Historic Cobblestones Exposed in Lincoln Heights

May 27, 2007
Los Angeles

It is more than two weeks now since the graders came and removed the surface layer of the asphalt on Avenue 20, between Albion and Broadway, then went away without finishing their work. For all that time, the NO PARKING signs have hung on the telephone poles, and the regular parade of shortcutting commuters have bounced along on their unhappy shocks, as the street beneath them grew more uneven and dilapidated.

After a week, a flash of red edged by corroded silver was visible on Avenue 20 just before Broadway. A careful peek between passing cars revealed a long-buried light rail track, with a row of handsome, narrow brick placed alongside it.


For this neglected area, just NE of downtown on the far side of the river, was once a thriving commercial and residential community, with trains running frequently down the middle of the streets.

Here is a map of the immediate vicinity, drawn in 1906. The yellow lines demark the Yellow Trains of the Los Angeles Railway Company, and just in the middle heading approximately north-south you’ll find the line that ran along Avenue 20, passing between Main Street and Downey, now known as Broadway. Behind the dead end at Main, the Los Angeles Brewing Company, now the Brewery Arts Complex. Avenues 21 and 22 are ghost streets, their rows of Victorian cottages bulldozed so the 5 can whisk folks away at speeds unimaginable in ’06. Mayden too is no more. And the red line along Daly is a Pacific Electric Railway Company train.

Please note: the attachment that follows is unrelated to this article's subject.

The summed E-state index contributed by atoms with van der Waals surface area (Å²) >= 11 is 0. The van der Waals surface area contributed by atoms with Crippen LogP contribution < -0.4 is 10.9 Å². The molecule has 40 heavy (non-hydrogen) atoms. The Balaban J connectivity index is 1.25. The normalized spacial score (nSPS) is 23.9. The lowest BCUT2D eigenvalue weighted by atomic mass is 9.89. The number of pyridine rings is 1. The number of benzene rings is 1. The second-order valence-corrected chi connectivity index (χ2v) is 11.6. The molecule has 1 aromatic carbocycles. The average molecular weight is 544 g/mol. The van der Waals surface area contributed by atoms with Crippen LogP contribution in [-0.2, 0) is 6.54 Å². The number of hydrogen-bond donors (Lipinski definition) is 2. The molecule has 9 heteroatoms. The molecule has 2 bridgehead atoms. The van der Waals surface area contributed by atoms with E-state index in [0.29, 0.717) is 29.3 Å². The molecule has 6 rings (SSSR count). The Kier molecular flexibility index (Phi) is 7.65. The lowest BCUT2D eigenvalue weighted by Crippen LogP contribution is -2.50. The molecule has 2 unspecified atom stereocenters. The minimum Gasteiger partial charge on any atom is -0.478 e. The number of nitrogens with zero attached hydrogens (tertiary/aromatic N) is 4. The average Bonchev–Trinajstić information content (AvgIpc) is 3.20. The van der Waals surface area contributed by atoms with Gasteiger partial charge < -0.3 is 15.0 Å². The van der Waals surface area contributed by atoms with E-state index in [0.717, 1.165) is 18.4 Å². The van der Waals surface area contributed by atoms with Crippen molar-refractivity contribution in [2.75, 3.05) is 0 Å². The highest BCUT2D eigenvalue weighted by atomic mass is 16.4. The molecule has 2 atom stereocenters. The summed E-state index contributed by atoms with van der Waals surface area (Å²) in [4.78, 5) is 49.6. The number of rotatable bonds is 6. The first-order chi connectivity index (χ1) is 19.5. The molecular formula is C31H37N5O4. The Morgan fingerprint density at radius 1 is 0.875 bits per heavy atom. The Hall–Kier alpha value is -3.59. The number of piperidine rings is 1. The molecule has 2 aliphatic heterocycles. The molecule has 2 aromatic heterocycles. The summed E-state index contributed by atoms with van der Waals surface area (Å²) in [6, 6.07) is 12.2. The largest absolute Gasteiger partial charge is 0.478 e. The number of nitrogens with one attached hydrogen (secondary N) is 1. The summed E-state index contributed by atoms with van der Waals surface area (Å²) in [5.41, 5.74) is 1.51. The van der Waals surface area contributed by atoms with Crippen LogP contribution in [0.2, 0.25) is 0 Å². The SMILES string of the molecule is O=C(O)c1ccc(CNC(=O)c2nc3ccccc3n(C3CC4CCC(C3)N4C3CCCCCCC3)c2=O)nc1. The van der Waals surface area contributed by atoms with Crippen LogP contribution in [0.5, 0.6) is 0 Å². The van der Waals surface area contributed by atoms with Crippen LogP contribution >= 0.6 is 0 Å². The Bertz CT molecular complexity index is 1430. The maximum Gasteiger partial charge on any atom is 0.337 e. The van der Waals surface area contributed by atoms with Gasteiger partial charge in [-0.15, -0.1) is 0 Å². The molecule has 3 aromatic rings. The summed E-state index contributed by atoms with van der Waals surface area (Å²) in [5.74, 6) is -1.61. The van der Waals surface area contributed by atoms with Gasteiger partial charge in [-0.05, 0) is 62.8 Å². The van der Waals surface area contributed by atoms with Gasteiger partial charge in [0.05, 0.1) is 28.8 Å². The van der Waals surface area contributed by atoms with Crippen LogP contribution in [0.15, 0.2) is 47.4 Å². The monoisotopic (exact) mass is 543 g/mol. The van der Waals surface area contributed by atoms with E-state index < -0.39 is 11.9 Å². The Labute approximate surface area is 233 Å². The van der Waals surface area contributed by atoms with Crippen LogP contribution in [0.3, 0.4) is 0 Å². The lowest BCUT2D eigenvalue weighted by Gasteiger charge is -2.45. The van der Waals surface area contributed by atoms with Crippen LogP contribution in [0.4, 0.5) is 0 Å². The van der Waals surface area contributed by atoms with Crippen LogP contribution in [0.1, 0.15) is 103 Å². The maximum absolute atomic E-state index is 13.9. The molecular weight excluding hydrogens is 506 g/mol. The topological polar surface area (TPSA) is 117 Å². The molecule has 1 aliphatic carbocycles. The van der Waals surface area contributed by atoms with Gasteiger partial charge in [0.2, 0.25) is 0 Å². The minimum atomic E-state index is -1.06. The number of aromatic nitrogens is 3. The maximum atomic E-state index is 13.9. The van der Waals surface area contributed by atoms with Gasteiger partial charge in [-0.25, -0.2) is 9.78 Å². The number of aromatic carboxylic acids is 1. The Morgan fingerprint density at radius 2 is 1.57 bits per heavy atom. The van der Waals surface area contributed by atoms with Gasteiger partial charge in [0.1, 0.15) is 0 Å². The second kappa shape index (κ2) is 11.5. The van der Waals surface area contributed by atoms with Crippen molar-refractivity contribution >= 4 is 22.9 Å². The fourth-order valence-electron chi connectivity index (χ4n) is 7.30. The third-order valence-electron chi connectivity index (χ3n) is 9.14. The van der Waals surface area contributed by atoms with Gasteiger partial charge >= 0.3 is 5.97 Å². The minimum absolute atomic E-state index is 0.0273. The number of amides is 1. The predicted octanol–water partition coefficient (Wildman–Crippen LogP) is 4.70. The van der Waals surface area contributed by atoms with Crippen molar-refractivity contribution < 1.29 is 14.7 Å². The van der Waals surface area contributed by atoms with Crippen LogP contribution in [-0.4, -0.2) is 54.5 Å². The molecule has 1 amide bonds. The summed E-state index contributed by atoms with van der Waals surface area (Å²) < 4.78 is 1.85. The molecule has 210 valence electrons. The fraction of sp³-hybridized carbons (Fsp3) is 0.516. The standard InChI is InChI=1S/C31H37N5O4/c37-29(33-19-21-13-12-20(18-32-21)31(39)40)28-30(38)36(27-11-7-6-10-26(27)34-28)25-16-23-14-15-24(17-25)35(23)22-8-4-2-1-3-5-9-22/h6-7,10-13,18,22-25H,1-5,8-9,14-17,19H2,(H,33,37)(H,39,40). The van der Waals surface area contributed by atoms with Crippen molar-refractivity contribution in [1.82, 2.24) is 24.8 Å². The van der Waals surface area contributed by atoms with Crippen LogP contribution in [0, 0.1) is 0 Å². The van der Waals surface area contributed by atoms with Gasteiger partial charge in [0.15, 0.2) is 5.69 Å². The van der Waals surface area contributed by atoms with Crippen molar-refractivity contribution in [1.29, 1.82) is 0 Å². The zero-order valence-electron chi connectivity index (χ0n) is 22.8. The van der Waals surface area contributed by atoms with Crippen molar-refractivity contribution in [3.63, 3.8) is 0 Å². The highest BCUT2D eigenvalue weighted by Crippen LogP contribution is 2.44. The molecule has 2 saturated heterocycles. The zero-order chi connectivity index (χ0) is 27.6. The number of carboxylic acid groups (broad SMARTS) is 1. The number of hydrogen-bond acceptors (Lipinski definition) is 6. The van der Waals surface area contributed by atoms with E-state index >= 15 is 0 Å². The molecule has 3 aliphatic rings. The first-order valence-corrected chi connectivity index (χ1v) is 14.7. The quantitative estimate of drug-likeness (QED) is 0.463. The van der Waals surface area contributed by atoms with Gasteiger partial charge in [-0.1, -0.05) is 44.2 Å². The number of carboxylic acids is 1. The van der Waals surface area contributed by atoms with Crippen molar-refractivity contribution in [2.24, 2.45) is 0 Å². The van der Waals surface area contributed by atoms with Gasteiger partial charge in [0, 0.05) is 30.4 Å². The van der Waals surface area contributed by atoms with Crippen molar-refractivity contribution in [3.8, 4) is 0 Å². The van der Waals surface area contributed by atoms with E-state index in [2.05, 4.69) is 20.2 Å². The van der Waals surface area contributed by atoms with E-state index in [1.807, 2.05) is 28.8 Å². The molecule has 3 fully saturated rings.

Back to the state of the very sad street. Well into the second week with the gravel laid bare to constant steamrolling by SUVs and minivans, new patches opened up closer to Albion Street. Viewed from behind the windshield, these had a strangely archaic quality that demanded further inquiry.

Here is the intersection, with the peculiar patch visible in situ. You can see how dangerous it is to get close to the quarry:

But your intrepid reporter would not be daunted in her quest to see if that was really what it appeared to be. Wait for it… wait and… wait and… dash out and take a snap!

Aaaaahhh! Yes, those truly are cobblestones, that timeworn weapon of the disenfranchised European citizenry, laid alongside the old tracks in the heart of 21st Century Los Angeles. And somewhat haphazardly mortered, too. How extraordinary!


City of L.A., your street services suck, but I can’t really be angry that you scraped up my block and disappeared, because the sight of long-covered cobblestones have a peculiar calming effect on history geeks. So thanks a million for the cool experience. I’ll never look at the street the same way again. Now will you please get some guys over here to pave the freaking street?

your pal,